This may be aging myself, but how many of you have vinyl albums, 8-track tapes, cassette tapes or CDs full of music in your home?  You've purchased some and you've made your own mixes.  Some are duplicates on different media, but others are unique.  How do you decide what to keep and what to get rid of? 

The first question to ask is whether or not you have the right player for the music.  Do you still have a turntable for your albums?  Do you have a working cassette player?  If not, then donate the music, or take them to a used book store like Half Price Books where you may get some money for them. 

Next, look at what you have left.  Do you have the same albums on different media?  Keep only one copy.  Then look at the artists and titles.  Are there any duplicates in the same medium?  Do you have all of the albums by one artist, and also their "Greatest Hits" album?  Why do you need both, since they have the same songs?  This goes for "Live" recordings, too.  You probably have all those songs on other albums.

Once you have sorted everything you are going to keep, convert them into MP3 files.  Even if you don't have an MP3 player, chances are your phone or computer can hold these files and act as a player.  You can then sort your music into playlists—holiday, genre, tempo, etc.  You may like certain songs to play while walking or exercising.    Keep these in a separate playlists. 

Make backup copies of all your files.  You can then donate or sell the original media, freeing up space in your home.

Monday, August 20, 2012

Moving Yourself with Portable Containers

Moving on Monday

One way to save money when moving is to use portable containers, or pods.  These are units that are delivered to your home and you fill yourself.  They come in a variety of sizes and styles.  Some are made of corrugated steel, some are soft-sided, and others are wood. If you are moving a long distance, wood or steel containers would work best.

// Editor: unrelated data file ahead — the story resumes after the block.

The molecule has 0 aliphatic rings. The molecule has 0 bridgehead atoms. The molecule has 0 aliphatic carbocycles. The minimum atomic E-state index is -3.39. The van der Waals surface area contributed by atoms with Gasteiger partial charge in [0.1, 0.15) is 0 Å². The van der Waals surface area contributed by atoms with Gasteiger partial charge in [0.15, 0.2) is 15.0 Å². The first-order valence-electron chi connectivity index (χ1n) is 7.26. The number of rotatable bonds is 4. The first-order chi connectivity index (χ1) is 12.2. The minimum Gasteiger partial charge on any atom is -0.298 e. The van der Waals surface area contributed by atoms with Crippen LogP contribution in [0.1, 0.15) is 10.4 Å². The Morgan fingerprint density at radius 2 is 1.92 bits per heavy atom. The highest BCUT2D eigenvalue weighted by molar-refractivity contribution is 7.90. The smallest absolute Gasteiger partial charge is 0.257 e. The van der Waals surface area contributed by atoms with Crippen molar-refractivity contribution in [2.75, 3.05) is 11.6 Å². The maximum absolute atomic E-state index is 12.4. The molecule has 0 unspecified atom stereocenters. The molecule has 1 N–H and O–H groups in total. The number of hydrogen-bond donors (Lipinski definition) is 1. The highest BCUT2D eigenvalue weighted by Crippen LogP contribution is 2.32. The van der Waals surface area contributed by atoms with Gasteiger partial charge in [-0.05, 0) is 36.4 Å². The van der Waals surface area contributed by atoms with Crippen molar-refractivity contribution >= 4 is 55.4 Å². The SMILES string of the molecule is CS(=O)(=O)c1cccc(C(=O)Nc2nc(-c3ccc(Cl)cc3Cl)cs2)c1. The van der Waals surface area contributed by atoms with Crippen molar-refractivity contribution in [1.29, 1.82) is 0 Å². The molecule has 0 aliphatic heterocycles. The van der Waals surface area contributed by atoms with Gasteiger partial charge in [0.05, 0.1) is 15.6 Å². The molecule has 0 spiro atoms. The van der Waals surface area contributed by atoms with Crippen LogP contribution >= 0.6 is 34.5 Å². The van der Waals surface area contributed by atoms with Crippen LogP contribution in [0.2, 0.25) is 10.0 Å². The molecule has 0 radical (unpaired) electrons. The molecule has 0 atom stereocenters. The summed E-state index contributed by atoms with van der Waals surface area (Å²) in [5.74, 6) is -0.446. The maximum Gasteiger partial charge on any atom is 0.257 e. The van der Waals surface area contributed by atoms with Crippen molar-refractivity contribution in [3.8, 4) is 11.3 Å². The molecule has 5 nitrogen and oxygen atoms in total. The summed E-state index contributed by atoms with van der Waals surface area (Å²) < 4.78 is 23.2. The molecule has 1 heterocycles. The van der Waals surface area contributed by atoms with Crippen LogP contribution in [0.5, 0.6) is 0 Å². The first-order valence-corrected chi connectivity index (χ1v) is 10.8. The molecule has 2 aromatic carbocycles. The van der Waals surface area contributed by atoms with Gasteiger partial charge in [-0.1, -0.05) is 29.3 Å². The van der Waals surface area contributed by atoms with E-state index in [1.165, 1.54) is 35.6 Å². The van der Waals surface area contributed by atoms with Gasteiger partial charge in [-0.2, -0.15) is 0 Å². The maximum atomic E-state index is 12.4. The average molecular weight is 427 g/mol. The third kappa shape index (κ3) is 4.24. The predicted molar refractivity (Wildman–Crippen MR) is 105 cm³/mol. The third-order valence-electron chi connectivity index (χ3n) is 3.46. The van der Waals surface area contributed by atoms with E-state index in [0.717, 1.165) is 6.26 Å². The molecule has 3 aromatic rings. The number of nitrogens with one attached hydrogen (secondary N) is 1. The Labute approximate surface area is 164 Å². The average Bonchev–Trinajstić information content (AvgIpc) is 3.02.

Some containers are small and only hold about 1 ½ rooms.  Others are 10-12 ft long and hold several rooms.  Companies can help you estimate the number of units you will need for your move.  You should make a detailed list of the furniture and contents of your rooms, including basement, garage and attic for an accurate count.  They will also need to know how many boxes you will be packing with the contents of your cabinets. 

Once you know how many units you need, you can set up delivery of the units.  Check with your local government agency to see if they have restrictions on the number of days a unit can be in front of your house.  You will also have to let the company know of any possible hazards, such as low-hanging wires, narrow streets or steep driveways.  This may limit the size of containers you can have delivered.

When the containers are dropped off, start filling them, using every inch of space so things don't move around.  Use bungee cords to hold your furniture against the sides of the unit.  Be sure to cover breakables and furniture with moving pads so they don't break or get scratched.  Place heavy items on the bottom, and lighter items on top.  Never put flammables or hazardous materials in the containers.

Once they are loaded, the company will pick them up and take them to the new location.  They can also hold them in storage for you if you won't be going directly to your new home.  After unloading them at the new house, the company will pick up the empty containers. 

While this is a money-saving option for you, it requires strength, patience and skill.  You will have to move all heavy furniture yourself—no experienced movers to help.  So be sure this is something you can handle before signing the papers.

Friday, August 17, 2012

Being Frugal With Your Time

Frugal Friday